The best Joni Mitchell cover ever? How Prince blended purple and ‘Blue’ on ‘A Case of You’


On April 14, 2016 — exactly one week before he died — Prince played his final two concerts at the Fox Theatre in Atlanta.

Among the tunes he performed across an early show and a late show that night were several he’d been singing and re-singing, making and remaking, for much of his life, including “Purple Rain,” “Dirty Mind,” “Little Red Corvette” — and “A Case of You,” Joni Mitchell’s wise and yearning love song from her landmark 1971 album, “Blue,” which turns 50 this week.

In Atlanta, Prince did “A Case of You” as a tender, stripped-down piano-and-voice number, not unlike the take captured in an intimate early-’80s demo pulled from the artist’s famous vault after his death and released on the 2018 album “Piano & a Microphone.”


According to reviews of the Fox Theatre gig, Prince dashed offstage following his rendition of Mitchell’s tune, which ponders all the ways that love changes — and doesn’t change — a person in its thrall. “Sometimes I forget how emotional these songs can be,” he told the audience when he came back.

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Yet at other points in his four-decade career, Prince performed “A Case of You,” with its religious imagery and its winding melody, as a kind of psychedelic guitar jam and, most memorably, as the gloriously churchy soul ballad that appeared (under the title “A Case of U”) on 2002’s “One Nite Alone…” LP before turning up again on a high-toned 2007 Mitchell tribute album.

Stately, sensual and with some of the most stirring harmonic movement in his catalog, the latter might be the finest cover version he ever recorded — a perfect blend of purple and “Blue.”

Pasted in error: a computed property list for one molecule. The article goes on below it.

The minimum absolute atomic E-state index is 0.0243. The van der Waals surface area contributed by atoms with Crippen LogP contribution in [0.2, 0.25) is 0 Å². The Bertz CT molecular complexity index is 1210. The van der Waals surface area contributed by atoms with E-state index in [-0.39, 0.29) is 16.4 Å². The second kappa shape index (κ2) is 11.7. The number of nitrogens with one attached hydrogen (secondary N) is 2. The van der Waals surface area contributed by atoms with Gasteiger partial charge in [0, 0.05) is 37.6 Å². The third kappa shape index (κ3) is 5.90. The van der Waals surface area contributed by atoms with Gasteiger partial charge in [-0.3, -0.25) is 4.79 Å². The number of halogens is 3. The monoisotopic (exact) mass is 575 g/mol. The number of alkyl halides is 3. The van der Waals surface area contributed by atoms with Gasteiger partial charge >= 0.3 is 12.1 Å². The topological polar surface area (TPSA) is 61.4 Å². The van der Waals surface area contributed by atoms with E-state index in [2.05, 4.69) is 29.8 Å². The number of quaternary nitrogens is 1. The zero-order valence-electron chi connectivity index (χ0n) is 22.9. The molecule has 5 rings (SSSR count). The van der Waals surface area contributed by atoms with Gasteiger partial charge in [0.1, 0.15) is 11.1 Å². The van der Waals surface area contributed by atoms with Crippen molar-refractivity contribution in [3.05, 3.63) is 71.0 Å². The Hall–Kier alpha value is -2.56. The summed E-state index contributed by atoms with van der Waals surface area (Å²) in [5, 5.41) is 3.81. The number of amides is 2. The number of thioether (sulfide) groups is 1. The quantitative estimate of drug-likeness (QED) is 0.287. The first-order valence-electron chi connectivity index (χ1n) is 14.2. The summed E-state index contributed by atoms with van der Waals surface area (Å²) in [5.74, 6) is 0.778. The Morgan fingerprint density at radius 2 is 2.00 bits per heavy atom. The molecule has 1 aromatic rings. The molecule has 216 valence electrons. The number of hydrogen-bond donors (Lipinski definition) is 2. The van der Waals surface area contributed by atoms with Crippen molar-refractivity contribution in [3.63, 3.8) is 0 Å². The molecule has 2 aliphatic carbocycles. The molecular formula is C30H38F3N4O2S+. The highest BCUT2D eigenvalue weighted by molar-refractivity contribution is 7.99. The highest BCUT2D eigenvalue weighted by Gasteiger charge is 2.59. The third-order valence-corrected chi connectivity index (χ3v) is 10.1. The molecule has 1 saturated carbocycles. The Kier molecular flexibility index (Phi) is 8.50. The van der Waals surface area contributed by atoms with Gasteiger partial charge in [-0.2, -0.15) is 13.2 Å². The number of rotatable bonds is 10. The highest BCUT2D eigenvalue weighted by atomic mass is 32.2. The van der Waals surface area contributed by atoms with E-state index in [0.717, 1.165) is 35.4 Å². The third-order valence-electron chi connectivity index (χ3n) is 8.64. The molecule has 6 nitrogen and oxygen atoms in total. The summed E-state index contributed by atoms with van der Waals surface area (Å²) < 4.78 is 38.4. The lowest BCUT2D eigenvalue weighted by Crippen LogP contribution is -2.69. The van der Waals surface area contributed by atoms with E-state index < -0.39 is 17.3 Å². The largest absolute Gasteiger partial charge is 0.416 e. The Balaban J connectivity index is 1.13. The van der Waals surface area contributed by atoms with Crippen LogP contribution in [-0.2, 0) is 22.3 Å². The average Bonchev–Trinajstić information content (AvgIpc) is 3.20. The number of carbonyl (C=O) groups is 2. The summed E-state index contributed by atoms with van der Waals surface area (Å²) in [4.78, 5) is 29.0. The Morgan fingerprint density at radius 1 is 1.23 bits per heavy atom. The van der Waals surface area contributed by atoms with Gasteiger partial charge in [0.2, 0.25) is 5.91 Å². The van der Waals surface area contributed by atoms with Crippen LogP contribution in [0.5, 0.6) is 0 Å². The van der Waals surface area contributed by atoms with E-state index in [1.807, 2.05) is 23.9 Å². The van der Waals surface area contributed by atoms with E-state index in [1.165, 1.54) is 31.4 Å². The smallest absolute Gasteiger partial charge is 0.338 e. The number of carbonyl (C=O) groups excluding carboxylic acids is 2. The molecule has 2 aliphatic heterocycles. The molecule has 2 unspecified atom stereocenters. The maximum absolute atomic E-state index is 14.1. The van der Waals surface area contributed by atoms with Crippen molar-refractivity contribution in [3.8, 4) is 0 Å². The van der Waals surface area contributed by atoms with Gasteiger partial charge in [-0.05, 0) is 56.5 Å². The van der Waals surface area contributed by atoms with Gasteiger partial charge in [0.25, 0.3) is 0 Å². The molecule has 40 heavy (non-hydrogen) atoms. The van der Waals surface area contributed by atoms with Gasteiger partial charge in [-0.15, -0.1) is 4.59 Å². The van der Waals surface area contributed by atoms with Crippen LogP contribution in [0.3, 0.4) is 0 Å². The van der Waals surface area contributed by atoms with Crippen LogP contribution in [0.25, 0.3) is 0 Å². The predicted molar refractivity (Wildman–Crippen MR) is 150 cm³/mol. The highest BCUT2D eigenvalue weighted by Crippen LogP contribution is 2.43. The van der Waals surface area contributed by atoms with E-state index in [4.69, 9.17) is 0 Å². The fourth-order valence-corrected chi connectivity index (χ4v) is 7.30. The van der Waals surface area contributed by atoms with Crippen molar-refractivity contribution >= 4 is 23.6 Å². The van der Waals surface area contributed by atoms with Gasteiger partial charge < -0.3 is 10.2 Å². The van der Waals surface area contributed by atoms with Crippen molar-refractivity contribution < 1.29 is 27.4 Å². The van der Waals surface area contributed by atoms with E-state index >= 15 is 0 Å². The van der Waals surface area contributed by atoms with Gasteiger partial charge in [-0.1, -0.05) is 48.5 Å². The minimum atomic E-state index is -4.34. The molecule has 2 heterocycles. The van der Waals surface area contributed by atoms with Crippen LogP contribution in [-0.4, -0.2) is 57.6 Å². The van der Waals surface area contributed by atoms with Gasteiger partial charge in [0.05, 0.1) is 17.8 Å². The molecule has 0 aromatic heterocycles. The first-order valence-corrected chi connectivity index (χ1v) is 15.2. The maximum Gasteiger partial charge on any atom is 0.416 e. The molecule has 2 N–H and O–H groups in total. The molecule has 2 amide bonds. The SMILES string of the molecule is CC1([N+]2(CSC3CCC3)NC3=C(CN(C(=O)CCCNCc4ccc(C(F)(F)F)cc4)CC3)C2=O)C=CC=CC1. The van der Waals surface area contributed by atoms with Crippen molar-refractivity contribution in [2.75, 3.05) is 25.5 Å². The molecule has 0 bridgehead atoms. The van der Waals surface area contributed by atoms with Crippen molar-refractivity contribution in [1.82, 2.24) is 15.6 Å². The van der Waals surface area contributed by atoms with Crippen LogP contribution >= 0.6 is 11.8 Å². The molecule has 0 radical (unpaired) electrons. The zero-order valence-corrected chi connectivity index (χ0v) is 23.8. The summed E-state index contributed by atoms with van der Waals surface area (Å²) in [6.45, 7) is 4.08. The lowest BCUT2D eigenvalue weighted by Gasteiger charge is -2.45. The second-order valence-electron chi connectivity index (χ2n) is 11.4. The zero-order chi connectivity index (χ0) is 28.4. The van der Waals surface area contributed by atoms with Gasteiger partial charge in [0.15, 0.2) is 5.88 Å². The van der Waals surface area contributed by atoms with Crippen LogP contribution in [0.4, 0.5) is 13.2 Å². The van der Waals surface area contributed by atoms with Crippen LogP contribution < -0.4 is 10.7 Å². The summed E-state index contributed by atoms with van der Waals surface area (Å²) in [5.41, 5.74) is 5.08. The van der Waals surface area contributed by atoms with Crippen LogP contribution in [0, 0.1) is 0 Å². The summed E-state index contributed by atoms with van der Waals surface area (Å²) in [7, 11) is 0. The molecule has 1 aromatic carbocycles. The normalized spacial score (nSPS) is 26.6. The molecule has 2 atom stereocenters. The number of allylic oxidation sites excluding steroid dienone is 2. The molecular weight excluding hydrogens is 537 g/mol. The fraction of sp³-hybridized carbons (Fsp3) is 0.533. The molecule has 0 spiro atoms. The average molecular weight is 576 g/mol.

Prince’s returning to “A Case of You” was just one aspect of his lifelong fascination with Mitchell, who’s claimed she remembers seeing a teenage Prince in the front row of a show she played in Minneapolis in the mid-’70s behind “Court and Spark.”

“He had those distinctive eyes, like a puffin or Egyptian wall paintings, and he sat to the left of me … with his head kind of cocked,” she told Jay Leno on “The Tonight Show” in 1995. “I played a lot of my set to him. Very young and impressionable musician, so I guess that night meant something to him.”

In 2005, she said in an interview with New York magazine that Prince “used to write me fan mail with all of the U’s and hearts that way that he writes.” Her staff, she added with a laugh, “took it as mail from the lunatic fringe and just tossed it.”


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Prince himself spoke repeatedly of his affection for Mitchell’s jazzy and poetic “The Hissing of Summer Lawns,” though he told a reporter in 2004, “I love all of Joni’s music.” He covered her songs, he said, “just to keep her name out there. Joni’s music should be taught in school, if just from a literature standpoint.”

In “The Ballad of Dorothy Parker,” from 1987’s “Sign o’ the Times,” he quotes a line from Mitchell’s “Help Me” when Dorothy flips on the radio and finds her favorite song playing; the title of 1984’s “Ice Cream Castle,” by Prince’s protégés in the Time, refers to a lyric from Mitchell’s “Both Sides Now.”